The United States Congress

United States Congress

The United States Congress is the legislative arm of the federal government of the United States of America. It is bicameral. That is; it consists of an upper house and a lower house. The lower house is the House of Representatives. The upper house is the Senate.

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The United States Congress is responsible for making the federal laws of the United States. It passes the federal budget. It can impeach and sack the president of the United States.

Congress also passes non-binding resolutions. Congress passes such resolutions to nudge the federal government into action. The United States Congress is the only body authorized to amend the US constitution. It is the only body that can declare war.

That’s not all. Congress holds legislative hearings on issues of national import. It investigates various government departments and agencies.

By tradition, every year, the president of the United States addresses a joint session of Congress. This special speech is called the State Of The Union address. Various foreign leaders have also been given the honor of addressing joint sessions of the US Congress during visits.

Approving Treaties And Overriding Vetoes

Congress also has the power to ratify or reject treaties signed by the federal government.

For instance, President Woodrow Wilson did so much to get the countries of the world to form the League of Nations at the end of the First World War. But despite that, the US didn’t join the league because Congress refused to ratify the league treaty.

One other important function of Congress is overriding vetoes by the president. Sometimes, Congress approves a bill, but the president refuses to sign it into law.

When the President exercises such powers, he is said to have vetoed a law. However, Congress can override such a veto if it can muster a two-thirds majority in favor of the bill. Normally, bills are passed by just a simple majority.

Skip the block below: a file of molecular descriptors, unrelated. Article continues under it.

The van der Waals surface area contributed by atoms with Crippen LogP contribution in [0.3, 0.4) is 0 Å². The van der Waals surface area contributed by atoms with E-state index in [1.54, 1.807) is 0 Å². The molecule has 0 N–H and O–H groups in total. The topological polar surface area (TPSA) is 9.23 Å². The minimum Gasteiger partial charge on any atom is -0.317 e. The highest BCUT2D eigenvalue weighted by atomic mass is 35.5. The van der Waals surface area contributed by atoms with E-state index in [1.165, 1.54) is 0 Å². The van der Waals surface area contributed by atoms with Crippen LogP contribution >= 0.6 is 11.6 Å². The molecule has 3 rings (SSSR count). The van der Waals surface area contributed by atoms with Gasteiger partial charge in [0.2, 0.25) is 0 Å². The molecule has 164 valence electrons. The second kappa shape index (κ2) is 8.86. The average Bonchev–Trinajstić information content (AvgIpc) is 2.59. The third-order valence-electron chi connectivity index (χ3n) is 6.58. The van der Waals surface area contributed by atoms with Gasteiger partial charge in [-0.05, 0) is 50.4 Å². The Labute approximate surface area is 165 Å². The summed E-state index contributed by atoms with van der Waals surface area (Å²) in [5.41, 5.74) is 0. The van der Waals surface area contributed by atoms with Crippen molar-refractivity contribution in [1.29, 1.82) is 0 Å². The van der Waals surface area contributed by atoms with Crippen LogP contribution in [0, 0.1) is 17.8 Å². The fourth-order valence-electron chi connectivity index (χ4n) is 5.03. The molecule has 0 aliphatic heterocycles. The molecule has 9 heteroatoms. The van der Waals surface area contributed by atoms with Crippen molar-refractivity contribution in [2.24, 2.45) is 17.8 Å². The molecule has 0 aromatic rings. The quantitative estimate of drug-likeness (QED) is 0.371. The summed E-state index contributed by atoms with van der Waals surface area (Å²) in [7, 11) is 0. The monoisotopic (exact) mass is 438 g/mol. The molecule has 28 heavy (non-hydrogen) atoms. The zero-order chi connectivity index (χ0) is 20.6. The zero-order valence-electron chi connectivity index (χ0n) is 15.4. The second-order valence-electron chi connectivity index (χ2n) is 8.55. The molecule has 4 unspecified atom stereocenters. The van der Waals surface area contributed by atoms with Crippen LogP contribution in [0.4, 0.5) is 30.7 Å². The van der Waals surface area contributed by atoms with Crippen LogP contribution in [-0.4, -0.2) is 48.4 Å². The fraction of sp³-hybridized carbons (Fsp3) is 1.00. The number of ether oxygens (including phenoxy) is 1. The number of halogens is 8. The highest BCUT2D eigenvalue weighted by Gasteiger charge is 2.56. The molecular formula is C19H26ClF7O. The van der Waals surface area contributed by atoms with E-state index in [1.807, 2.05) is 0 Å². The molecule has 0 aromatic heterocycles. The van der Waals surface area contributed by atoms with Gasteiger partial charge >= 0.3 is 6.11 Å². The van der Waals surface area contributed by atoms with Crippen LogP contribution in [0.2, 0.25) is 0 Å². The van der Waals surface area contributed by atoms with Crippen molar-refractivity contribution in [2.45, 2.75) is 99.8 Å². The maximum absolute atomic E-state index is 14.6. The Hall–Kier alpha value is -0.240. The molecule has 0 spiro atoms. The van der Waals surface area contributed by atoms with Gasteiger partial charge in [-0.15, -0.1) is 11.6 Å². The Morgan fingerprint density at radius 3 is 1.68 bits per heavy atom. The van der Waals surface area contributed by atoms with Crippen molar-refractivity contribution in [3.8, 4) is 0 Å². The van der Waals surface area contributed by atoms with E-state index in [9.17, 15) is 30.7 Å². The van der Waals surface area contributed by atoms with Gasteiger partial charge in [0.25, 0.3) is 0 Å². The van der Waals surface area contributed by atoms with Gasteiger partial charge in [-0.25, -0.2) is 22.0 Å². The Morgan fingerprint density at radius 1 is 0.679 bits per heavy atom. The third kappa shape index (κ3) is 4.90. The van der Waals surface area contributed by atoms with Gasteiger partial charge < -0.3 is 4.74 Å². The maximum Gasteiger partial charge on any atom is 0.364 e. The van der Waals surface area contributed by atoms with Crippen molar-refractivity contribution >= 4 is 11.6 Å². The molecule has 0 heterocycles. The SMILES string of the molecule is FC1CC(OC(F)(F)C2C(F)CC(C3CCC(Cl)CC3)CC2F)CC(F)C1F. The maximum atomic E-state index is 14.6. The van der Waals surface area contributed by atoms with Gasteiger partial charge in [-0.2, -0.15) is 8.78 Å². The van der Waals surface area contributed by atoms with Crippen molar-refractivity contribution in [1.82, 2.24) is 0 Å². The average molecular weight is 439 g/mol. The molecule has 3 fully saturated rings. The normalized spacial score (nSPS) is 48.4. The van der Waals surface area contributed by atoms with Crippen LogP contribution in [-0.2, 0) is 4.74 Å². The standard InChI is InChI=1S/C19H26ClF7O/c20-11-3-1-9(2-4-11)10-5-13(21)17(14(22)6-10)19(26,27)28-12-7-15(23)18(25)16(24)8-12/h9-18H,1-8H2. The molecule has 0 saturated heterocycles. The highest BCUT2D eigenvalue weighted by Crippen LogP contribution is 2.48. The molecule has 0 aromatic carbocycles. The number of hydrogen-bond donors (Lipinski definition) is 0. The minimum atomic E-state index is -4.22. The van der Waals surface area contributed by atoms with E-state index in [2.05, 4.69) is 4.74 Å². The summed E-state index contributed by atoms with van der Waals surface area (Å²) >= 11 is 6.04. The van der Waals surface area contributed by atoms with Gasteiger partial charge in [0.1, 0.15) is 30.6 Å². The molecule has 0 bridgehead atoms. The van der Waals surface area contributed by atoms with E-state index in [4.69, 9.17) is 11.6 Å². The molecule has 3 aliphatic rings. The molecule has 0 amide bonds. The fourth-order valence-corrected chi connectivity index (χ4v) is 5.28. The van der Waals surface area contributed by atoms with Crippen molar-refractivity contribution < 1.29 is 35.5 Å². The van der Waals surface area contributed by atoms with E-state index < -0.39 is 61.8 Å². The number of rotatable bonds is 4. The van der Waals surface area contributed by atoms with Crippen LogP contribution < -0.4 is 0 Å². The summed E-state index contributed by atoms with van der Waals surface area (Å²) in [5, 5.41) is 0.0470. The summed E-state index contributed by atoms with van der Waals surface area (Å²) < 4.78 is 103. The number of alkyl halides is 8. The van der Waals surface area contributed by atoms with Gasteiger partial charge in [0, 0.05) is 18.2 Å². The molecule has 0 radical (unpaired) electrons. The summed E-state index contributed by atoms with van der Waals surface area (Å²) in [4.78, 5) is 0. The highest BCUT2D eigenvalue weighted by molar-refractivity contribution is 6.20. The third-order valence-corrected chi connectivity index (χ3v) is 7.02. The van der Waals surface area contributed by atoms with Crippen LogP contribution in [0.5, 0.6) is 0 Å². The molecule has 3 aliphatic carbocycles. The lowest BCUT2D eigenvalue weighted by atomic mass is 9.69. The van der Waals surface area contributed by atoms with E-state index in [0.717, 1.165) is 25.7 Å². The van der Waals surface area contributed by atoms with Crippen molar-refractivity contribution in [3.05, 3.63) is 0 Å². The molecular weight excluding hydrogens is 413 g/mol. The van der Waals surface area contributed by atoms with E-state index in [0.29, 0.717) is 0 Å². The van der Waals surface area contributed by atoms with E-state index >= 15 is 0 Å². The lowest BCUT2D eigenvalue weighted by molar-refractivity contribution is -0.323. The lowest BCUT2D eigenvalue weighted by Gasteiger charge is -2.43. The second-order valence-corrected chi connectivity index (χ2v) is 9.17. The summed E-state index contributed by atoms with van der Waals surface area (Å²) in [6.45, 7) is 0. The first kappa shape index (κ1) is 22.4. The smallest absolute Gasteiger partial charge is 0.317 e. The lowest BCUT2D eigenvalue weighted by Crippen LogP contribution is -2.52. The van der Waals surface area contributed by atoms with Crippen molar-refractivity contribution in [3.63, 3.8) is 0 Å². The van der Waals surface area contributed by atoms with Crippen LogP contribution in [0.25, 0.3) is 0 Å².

Generally, the role of Congress is to serve as a check on the powers of the president; and to partner with them in the quest to uphold the interests of the United States.


The United States Congress has a total number of 535 members. That is 435 members of the House of Representatives and 100 senators.

In the senate, all 50 states of the US have equal representation. That is 2 senators per state.

But in the House of Representatives, representation is based on the size of each state’s population. A state with a small population won’t have the same number of representatives as more populous states like New York or California.


The Senate is led by the vice president of the United States. The vice president doubles as the senate president. Even though not an elected senator, he has the power to vote if there is tie.

The House of Representatives is led by a speaker. The speaker of the House of Representatives is the second in line to the presidency of the United States. First in line is the vice president. The United States Constitution does not require the speaker to be a member of the House.

Other notable leaders of the Senate are the Senate Majority Leader and the senate president pro-tempore.

Both houses of Congress have several committees. These committees have oversight functions over departments in the federal government. Examples include the powerful Ways and Means committee of the House of Representatives and the Senate Defense Committee.

Division Of Roles

Normally, a bill (proposed law) should be approved by votes of both houses to become law. But sometimes, there are differences. For instance, it is the responsibility of the Senate to confirm cabinet and supreme court nominations made by the president.

Also, in cases of impeachment, the House of Representatives is the only entity that can impeach the president. But after such impeachment, the Senate initiates a trial of the president in which it serves as both judge and jury.

Congressional Caucuses

Members of Congress form different caucuses to promote causes they might be interested in within Congress. A notable caucus is the Congressional Black Caucus.

The Black Caucus is made up of Congressmen (and women) from both houses. Their aim is to promote the civil rights of Blacks in the United States.

In summary, the United States Congress is an entity that essentially entrenches democracy in the United States.

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By OzoIgboNdu1 of Igbo Defender

I am an Igbo prince. Onye Igbo ka m bu!

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